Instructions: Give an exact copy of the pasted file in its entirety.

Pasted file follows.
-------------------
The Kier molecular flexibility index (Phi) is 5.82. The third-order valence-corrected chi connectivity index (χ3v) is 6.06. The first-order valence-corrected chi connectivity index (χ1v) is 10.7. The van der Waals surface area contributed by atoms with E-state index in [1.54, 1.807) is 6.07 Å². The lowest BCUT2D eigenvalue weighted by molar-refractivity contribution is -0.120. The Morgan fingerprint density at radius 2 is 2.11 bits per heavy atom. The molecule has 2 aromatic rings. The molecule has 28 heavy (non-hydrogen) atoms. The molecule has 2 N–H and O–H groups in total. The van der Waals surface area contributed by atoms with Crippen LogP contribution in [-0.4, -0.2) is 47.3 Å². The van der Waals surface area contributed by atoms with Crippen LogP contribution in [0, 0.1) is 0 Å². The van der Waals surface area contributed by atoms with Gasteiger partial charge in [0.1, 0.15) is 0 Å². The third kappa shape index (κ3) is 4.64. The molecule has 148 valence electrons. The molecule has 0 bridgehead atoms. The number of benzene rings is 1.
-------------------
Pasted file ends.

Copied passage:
The Kier molecular flexibility index (Phi) is 5.82. The third-order valence-corrected chi connectivity index (χ3v) is 6.06. The first-order valence-corrected chi connectivity index (χ1v) is 10.7. The van der Waals surface area contributed by atoms with E-state index in [1.54, 1.807) is 6.07 Å². The lowest BCUT2D eigenvalue weighted by molar-refractivity contribution is -0.120. The Morgan fingerprint density at radius 2 is 2.11 bits per heavy atom. The molecule has 2 aromatic rings. The molecule has 28 heavy (non-hydrogen) atoms. The molecule has 2 N–H and O–H groups in total. The van der Waals surface area contributed by atoms with Crippen LogP contribution in [-0.4, -0.2) is 47.3 Å². The van der Waals surface area contributed by atoms with Crippen LogP contribution in [0, 0.1) is 0 Å². The van der Waals surface area contributed by atoms with Gasteiger partial charge in [0.1, 0.15) is 0 Å². The third kappa shape index (κ3) is 4.64. The molecule has 148 valence electrons. The molecule has 0 bridgehead atoms. The number of benzene rings is 1.